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Toxic Mix of Drug Lords, Corruption and Trade Fuels Disorder In Colombian Port City

Business interests are exploiting the fear and displacement generated by the Colombian drug war.

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The city authorities deny the communities are being displaced.

“At no time has it been the intention to evict the people there or make their lives worse—just the opposite,” said Lewis Montaño, the city’s cabinet secretary.

Instead, Montaño said, the mayor’s office was carrying out a coordinated program to relocate the population to a newly built development outside of the city where they can have a “better way of life.”

However, for residents, the relocation represents not only abandoning communities built by themselves and their families, but also their economic lifeblood: fishing.

“If we don’t have access to the sea, we are left with nothing because all our sustenance comes from the sea,” said Andres.

The levels of convergence in the drug war violence and the progression of the port expansion and other infrastructure projects has led communities to question whether the two are connected.

“Every time there is a new mega-project there is an increase in violence in the sector where they want to mount the project,” said Andres. “What happens in these sectors? People disappear, they are murdered, they are buried [in mass graves].”

So far, there have been no investigations and nothing more than rumors of links between armed groups and the politicians pushing the mega-projects. The mayor’s office fiercely denies any ties.

“You could never even insinuate that the administration and the authorities co-exist with criminal groups,” said Montoño. “These are speculations by people with bad intentions, who want to damage Buenaventura and destabilize the administration.”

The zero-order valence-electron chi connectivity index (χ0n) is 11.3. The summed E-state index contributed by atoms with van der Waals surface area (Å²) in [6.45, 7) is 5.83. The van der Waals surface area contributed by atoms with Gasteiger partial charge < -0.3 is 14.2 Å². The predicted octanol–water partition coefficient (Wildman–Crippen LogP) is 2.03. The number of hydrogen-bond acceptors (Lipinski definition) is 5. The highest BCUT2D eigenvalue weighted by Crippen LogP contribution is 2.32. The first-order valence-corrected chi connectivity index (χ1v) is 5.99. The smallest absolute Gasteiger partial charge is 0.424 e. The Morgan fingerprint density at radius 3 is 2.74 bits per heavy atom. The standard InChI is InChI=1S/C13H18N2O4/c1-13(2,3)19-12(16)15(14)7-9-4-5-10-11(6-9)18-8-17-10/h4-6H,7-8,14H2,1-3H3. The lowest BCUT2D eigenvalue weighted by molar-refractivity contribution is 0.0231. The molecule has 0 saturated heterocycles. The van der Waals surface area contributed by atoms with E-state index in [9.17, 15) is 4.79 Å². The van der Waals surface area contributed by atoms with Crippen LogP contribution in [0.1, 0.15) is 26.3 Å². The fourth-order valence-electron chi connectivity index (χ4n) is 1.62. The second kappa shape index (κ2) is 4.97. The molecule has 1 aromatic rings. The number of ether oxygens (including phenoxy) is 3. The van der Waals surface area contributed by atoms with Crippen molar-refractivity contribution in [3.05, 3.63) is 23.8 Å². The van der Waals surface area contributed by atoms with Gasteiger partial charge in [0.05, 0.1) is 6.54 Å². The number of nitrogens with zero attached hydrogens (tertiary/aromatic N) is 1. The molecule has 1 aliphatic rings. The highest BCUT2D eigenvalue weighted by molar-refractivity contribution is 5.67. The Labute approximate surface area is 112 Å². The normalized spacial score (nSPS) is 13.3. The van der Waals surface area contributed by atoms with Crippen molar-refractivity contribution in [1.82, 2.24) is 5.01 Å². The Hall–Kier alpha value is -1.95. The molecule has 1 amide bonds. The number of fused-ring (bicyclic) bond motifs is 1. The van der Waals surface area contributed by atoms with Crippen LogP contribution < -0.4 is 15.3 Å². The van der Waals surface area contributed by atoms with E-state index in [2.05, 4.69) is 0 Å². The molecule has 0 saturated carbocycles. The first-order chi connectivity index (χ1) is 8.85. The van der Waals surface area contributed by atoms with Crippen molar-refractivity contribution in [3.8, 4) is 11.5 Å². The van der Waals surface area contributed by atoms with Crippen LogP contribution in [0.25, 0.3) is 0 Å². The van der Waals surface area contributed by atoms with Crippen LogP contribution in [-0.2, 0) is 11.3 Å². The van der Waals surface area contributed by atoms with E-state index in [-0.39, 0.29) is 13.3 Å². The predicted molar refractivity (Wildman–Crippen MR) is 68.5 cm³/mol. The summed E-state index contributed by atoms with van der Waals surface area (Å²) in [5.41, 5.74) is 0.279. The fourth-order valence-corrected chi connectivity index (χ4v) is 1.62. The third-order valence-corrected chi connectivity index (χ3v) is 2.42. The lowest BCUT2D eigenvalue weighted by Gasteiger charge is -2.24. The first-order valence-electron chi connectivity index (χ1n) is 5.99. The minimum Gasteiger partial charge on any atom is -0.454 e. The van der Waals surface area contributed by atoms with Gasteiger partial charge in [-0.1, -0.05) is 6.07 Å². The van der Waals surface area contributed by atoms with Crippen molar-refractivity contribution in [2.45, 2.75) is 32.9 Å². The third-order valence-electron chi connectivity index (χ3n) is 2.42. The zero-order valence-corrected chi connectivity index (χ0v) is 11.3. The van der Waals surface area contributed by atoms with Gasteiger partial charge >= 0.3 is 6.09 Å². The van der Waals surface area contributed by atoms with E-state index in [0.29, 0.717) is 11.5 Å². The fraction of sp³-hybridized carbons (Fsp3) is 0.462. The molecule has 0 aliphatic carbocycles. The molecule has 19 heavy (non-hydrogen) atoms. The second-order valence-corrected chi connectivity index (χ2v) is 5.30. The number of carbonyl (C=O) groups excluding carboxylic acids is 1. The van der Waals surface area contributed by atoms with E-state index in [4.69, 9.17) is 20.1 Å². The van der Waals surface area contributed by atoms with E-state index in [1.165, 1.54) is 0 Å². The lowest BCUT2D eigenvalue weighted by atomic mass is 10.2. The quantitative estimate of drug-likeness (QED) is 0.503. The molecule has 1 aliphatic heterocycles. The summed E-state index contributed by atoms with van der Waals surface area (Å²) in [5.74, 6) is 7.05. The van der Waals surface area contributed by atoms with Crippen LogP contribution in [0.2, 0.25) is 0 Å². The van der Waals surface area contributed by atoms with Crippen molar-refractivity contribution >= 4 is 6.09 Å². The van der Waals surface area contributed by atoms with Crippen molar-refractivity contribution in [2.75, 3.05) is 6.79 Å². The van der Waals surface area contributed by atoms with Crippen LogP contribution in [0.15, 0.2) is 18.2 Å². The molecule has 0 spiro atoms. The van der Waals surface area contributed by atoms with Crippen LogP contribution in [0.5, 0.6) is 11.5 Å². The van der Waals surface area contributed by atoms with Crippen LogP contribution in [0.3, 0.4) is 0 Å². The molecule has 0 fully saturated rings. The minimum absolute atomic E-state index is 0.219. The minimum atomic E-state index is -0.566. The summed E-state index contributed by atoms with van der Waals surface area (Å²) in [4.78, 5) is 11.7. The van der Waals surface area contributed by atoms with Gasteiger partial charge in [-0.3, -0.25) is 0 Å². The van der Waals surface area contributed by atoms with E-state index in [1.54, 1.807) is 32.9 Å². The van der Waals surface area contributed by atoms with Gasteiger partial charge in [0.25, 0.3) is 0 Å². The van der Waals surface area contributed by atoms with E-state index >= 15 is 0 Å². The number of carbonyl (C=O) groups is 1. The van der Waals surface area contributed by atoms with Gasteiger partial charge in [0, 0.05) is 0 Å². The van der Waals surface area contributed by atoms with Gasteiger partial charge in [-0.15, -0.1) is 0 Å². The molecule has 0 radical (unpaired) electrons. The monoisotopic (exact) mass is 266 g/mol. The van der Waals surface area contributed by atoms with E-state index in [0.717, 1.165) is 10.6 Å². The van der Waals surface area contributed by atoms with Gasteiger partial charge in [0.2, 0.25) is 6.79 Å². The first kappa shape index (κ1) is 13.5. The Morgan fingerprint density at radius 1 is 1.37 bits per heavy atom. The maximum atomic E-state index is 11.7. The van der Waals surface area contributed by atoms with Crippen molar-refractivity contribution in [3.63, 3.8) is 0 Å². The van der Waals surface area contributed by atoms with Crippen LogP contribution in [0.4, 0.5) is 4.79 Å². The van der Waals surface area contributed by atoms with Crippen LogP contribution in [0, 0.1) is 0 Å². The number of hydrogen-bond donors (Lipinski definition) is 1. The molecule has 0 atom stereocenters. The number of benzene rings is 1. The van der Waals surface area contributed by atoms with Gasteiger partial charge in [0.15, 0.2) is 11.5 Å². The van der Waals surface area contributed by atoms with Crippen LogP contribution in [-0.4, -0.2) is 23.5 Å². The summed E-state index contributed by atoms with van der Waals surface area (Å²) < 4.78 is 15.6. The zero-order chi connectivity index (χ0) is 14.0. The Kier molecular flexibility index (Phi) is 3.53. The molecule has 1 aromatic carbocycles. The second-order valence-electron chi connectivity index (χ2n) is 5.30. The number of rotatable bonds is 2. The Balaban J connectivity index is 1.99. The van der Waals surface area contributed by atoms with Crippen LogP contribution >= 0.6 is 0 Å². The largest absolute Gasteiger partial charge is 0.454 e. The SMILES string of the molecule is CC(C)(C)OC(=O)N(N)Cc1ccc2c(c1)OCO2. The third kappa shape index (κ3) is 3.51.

Montaño’s boss, current mayor Bartolo Valencia, was elected on an anti-mafia ticket in 2011, breaking the stranglehold of a notorious paramilitary linked political caudillo who effectively appointed the city’s mayors: Juan Carlos Martinez.

However, many of the paramilitaries from the bloc that worked with the now incarcerated Martinez went on to join La Empresa and the Urabeños, while Martinez’s political allies still retain a strong presence in the city council and occupy key positions in the administration.

Meanwhile, new mayor Valencia has been publicly accused of involvement in the murder of a political rival who implicated him in a corruption scandal, charges he denies. The communities say not only have they seen the situation get worse under Valencia, but also that he has tried to obscure the reality of their plight as he pushes the image of a free-trade hub with a sparkling future.

“You don’t hear anything about all this from the mayor; for the mayor everything is fine here,” said Andres.

While the city authorities continue to pursue the free trade dream, which so far has seen a balance of trade tipped heavily in favor of the United States on a national level, the Urabeños and La Empresa continue to fight to supply the US cocaine market.

The police now say that the effects of prolonged conflict and the efforts of the security forces are taking their toll on both La Empresa and the Urabeños.

“We have had times in which the Urabeños have weakened, and times in which La Empresa have weakened, but they come back and reestablish themselves. However at this moment I’d say both are weakening,” said Police Chief Colonel Gomez. “They don’t have control, there is weakness and there is no unity.”

The dismembered bodies continue to float in with the tide, and residents continue to report assaults by heavily armed paramilitaries and continue to flee their homes. The flow of drugs has been unaffected, say the coast guard. And the pressure exerted on the communities standing in the way of the FTA mega-projects is only increasing.

 
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